back to top

SCOTT DREYER: Bidenflation Is Real

Inflation can be defined as “too many dollars chasing too few goods.” With a US National Debt now at a shameful $37.7 trillion, that’s a lot of dollars created, and the more there are, the less each is worth, and as each dollar is worth less, at some point it may become worthless.

In contrast to many news outlets that conveniently ignore this time bomb, The Roanoke Star has consistently sounded the alarm. At the time of this September 2023 column, the debt was $33 trillion; in January of that year it was 31.4 trillion.

As explained here, Democrat Sens. Tim Kaine and Mark Warner consistently vote for more debt, which threatens our national security and robs you of buying power.

To be fair, both parties have added to the national debt; whether Republicans or Democrats have controlled the White House or Congress, the red ink keeps flowing.

Still, also to be intellectually fair, inflation has gotten far worse since Joe Biden took over the White House in January 2021. Right off the bat, Biden took steps that were designed to make inflation worse and drive prices up.

One example was stopping pipeline construction and oil exploration. Since oil powers most cars and trucks, and since plastics are made from oil, higher prices for the Black Gold set off a chair reaction, where prices for most everything skyrocket.

Inflation is an unfair thief. For the fabulously wealthy like Mark Warner, inflation can actually be a friend, because the value of their assets keep skyrocketing. If a rich man’s ten-million-dollar mansion appreciates ten percent, voila, he’s now sitting in an eleven-million dollar villa, with an extra million added to his bottom line.

But for people who work for a set wage or tips, their income never keeps up with inflation. It’s like an exhausting treadmill where the runner keeps falling further and further behind.

The current economic mess is so bad, it’s spawned a new word in the English language: Biden-flation.

You surely have your own examples, but here are a few recent, real-world stories.

  • One of our sons and my wife and I grabbed a quick bite at a McDonald’s in the Atlanta airport last Saturday, where we had layovers from our trip back from Athens, Greece. Granted, airport food is notoriously expensive, but we are talking about McDonald’s. Among the three of us, we had two burgers, two orders of chicken nuggets, two fries, and one coke. (My wife and I had water from the fountain.) Price? $27.
  • OK, so let’s take the airport price out of the equation. Monday morning after the thunderstorms came through our region and knocked out electricity for some 46,000 Virginians, including my household, I took coffee orders from family and went to a Roanoke Valley McDonald’s to get a caffeine fix.  “McDonald’s has dollar coffees, right?” I thought to myself. As evidence of how seldom I frequent the Golden Arches, I learned the cheapest regular coffee was now $2.19. I ordered two mochas, one latte, and one premium roast, all large. Price? $17.65.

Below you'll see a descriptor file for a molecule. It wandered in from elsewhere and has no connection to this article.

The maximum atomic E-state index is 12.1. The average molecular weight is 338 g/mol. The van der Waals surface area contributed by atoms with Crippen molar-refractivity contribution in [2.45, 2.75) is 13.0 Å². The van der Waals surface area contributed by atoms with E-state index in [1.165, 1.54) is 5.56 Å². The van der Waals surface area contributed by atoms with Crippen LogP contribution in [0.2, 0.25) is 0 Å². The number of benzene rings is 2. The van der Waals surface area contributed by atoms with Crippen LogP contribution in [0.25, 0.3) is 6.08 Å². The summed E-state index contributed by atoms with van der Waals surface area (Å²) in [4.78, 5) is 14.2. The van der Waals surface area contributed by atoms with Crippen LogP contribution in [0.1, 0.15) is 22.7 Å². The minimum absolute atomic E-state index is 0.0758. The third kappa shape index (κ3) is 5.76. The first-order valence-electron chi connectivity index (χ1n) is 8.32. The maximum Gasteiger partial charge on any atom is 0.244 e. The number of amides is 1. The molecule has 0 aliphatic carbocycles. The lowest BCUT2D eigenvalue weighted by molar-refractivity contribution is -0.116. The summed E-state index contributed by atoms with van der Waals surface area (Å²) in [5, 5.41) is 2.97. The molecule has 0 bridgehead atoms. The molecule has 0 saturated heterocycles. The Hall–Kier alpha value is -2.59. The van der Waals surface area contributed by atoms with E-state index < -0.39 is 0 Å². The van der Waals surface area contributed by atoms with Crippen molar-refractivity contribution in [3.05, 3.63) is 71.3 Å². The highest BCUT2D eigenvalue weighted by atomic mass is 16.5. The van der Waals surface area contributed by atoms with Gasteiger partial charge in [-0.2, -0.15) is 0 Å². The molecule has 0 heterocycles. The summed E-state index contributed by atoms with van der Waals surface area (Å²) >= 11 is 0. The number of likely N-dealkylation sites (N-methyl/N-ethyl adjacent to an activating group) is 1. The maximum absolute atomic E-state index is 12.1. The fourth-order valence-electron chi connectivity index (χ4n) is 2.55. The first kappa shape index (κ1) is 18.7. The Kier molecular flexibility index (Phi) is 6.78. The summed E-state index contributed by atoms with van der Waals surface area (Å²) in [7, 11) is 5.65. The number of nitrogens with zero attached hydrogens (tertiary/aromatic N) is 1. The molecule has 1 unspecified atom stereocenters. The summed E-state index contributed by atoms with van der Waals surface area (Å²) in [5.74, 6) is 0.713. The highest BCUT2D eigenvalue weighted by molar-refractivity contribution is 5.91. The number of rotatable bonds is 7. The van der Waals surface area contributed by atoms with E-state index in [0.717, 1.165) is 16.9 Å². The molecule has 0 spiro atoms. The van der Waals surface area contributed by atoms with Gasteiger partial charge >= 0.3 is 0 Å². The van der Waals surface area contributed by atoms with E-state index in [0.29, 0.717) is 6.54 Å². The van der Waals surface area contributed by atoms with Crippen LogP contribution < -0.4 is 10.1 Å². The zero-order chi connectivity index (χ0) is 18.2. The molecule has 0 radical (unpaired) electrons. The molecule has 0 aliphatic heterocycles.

• Over the weekend, to celebrate our safe return home from Southern Europe and to keep the Mediterranean vibe going, six adults and a child went out to lunch at Olive Garden. Note that Olive Garden is a chain of restaurants – not an exclusive restaurant.  Our meal included one kid’s meal, six entrees for adults, no appetizers, no alcohol, no dessert, and one or two sweet teas…most of us drank water. Price? $148. With an approximately 18% tip the tab came to over $175. Until not long ago, one hundred dollars was a substantial amount with considerable buying power. Now it barely covers half of a family lunch at Olive Garden.

For those who think subjects like economics, inflation, and government policy are boring topics best avoided, we’re finding out they have real-world consequences, and we ignore them to our peril. It reminds me of the bumper sticker:

If you think education is expensive, try ignorance.

This crisis is decades in the making and thus there is no quick fix to solve it. Two things you can do this year though, to help, are make sure you vote to fire Joe Biden and his mini-me, Tim Kaine. Since those too are always pushing for more budget-busting spending that drives up inflation and steals your buying power, giving those two the pink slip is one practical step in the right direction.

Scott Dreyer at Bryce Canyon
Scott Dreyer M.A. of Roanoke has been a licensed teacher since 1987 and now leads a team of educators teaching English and ESL to a global audience. Photo at Utah’s iconic Bryce Canyon. Learn more at

–Scott Dreyer

Go Deeper: White House admits Bidenflation is “literally” crushing people


Latest Articles

- Advertisement -Fox Radio CBS Sports Radio Advertisement

Latest Articles

- Advertisement -Fox Radio CBS Sports Radio Advertisement

Related Articles